I loved two very important aspects the best. One: I loved how Mr. Stewart incorporated the environment into the story. The weather and events were almost characters in themselves! Even going as far to speculate on how mother nature would have to regain balance after humans vacated the top of the food chain. Two: This is quite possibly the best and saddest book I've ever read, and you will want to read it again. He is not afraid to make you feel the hardship that may come with the end of the world as we know it, but at the same time you feel so elated that the group is able to carry on and each success is that much sweeter. I love this book. Though written in 1949, it carries over almost seamlessly to today.
Definitely Ish. Not only can I relate to his reasoning, but I really enjoyed how from the very beginning he may have not been the most imposing, he has a quiet charm and intelligence that not only makes him the de facto leader of the group, but I wanted to follow him myself. What a great character.
The narrators did a great job of voicing the many different personalities. Sometimes I have trouble associating names with characters and voices, but it came naturally with this book.
I tried. I was driving to Arizona from New Jersey and I finished it about halfway through the trip and boy did time fly! The ending was PERFECT. The last conversation between Ish and one of his descendants was beautiful and really ended the book well. I continued for another few hours down the road just imagining what I may have done, or how I would carry on if I were fortunate enough to survive. Now THAT, is a good book.
It may be slow at times, but stick with it. That lull is there for a reason, trust the author, you are supposed to feel that way.
A Sci Fi junkie who occasionally goes slumming to read other literature.
I'm not sure why this book is considered science fiction by some. It's an early apocalyptic survival story. I enjoyed it but it didn't knock me over.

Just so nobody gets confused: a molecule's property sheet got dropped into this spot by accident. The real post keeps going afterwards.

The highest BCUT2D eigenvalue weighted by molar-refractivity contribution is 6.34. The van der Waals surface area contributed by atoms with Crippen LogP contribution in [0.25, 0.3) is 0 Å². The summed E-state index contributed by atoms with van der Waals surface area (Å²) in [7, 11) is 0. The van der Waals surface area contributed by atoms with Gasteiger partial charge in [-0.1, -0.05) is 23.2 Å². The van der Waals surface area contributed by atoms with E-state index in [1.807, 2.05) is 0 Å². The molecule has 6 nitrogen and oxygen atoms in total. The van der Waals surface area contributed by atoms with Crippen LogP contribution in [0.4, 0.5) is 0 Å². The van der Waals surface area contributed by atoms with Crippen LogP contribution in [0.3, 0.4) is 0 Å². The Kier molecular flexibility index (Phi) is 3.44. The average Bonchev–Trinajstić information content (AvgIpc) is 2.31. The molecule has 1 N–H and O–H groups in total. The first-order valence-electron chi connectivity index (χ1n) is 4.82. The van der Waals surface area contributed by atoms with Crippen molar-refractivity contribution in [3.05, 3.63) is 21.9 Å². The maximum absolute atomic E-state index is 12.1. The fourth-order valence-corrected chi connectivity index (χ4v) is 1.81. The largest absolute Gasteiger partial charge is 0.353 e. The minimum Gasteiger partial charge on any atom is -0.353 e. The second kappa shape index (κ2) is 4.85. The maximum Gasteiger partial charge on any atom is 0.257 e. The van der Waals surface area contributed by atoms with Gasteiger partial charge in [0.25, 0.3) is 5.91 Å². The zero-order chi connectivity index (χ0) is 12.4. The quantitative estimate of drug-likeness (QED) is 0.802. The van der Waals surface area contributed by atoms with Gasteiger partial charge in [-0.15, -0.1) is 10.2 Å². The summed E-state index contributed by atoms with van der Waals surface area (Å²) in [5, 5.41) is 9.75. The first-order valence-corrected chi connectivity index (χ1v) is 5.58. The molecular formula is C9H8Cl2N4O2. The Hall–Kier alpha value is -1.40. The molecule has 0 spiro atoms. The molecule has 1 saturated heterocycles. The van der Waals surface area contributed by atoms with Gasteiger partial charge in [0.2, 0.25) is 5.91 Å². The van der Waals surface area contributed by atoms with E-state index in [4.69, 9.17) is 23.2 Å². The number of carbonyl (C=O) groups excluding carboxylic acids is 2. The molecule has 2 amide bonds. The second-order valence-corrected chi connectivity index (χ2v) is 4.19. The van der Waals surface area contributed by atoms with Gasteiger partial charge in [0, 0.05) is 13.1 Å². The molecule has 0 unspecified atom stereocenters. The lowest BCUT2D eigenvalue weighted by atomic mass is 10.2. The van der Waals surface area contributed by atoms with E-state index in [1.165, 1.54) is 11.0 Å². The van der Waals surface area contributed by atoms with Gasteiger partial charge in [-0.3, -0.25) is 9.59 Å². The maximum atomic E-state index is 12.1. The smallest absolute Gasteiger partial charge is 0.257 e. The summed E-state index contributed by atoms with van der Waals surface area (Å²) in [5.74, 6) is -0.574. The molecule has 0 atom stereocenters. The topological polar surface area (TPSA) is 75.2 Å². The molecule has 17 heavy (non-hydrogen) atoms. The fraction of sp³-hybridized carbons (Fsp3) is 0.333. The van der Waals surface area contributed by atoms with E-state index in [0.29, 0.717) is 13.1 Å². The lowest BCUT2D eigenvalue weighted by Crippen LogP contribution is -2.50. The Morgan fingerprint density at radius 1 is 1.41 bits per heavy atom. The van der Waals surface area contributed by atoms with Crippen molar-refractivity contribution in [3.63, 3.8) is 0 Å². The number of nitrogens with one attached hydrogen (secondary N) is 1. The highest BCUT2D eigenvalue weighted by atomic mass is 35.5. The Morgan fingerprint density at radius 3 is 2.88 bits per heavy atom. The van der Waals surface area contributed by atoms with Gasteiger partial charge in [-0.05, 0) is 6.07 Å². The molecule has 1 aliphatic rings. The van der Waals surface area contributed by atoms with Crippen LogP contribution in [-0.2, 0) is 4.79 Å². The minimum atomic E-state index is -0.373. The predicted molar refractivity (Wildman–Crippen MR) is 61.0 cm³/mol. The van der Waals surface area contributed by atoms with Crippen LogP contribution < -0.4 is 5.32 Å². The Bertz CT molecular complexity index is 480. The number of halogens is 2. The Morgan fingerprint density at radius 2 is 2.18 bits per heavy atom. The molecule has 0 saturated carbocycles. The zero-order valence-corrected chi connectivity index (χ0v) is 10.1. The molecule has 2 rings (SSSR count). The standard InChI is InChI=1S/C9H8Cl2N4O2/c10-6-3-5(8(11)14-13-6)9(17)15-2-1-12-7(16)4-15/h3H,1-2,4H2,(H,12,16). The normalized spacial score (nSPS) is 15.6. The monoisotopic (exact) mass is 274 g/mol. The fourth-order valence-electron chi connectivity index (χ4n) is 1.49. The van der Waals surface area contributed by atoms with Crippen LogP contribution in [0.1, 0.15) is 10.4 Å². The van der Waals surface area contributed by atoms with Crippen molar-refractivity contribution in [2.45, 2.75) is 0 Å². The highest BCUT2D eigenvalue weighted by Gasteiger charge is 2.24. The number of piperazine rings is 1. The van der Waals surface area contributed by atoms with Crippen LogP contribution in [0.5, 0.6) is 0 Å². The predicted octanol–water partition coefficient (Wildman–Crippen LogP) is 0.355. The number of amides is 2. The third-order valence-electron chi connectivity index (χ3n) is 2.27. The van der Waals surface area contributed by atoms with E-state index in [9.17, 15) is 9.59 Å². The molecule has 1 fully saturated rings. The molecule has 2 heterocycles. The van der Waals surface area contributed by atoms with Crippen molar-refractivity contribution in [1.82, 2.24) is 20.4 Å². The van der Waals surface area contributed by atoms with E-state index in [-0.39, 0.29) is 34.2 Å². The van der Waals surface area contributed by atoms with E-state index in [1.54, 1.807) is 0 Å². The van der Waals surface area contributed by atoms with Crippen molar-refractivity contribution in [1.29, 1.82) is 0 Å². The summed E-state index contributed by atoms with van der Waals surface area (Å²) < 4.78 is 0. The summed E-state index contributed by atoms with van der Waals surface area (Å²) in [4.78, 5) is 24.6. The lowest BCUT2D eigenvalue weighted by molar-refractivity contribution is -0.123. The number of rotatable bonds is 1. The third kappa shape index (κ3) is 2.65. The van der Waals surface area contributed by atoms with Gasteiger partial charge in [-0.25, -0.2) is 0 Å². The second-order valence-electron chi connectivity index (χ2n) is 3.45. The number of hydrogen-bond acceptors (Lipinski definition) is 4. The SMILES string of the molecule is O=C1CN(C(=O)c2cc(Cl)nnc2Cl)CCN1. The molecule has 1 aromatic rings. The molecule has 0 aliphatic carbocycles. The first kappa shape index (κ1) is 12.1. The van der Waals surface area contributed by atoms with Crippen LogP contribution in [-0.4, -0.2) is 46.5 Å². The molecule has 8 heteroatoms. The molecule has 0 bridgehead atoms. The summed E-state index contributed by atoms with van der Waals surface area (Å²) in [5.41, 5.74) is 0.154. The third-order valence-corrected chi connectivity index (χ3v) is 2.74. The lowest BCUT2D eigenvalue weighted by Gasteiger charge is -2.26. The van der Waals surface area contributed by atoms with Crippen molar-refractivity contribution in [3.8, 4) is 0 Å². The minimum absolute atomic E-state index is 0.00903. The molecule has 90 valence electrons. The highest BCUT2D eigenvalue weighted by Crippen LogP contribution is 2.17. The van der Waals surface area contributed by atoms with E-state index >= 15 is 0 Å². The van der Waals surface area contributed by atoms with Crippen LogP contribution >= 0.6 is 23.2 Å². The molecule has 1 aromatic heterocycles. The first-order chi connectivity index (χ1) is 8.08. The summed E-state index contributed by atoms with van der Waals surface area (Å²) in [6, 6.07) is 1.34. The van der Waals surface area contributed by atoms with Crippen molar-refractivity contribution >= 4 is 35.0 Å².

Even though Earth Abides was written in 1947, it holds it meaning very well and does not come across as stale at all, but only a little anachronistic. Keep in mind, though, that the book is not an action-packed apocalypse novel, but a slow-paced psychological study. Stewart spends an order of magnitude more words writing about the main character's thoughts on events than on events themselves.
I'm not going to talk about my favorite character, but my least favorite character: the main character of the book: Isherwood Williams, aka Ish.
Ish is a stereotypical ineffectual intellectual, constantly talking about problems, but neither using his position as a leader to effect change nor even to live his own life as an example of how others should live. I suppose the part of the book that drives this home more than any other for me is when Ish is cogitating on the fact that his tribe doesn't creatively provide for itself, but rather scavenges from the remains of civilization -- he decries the fact that they don't grow their own food or make fire other than using matches, but then he shaves, and maintains the habit of using each razor only once, then disposing of it, because razors are so plentiful. Sometime around halfway through the book, definitely by the shaving scene, I had come to find galling Ish's laziness, rationalizations and hypocrisy.
It is not a book anyone should try to listen to in a single go. The author's details into the psychology Ish and Ish's musings on the sociological trends in his tribe sometimes required me to take breaks and digest what had just happened.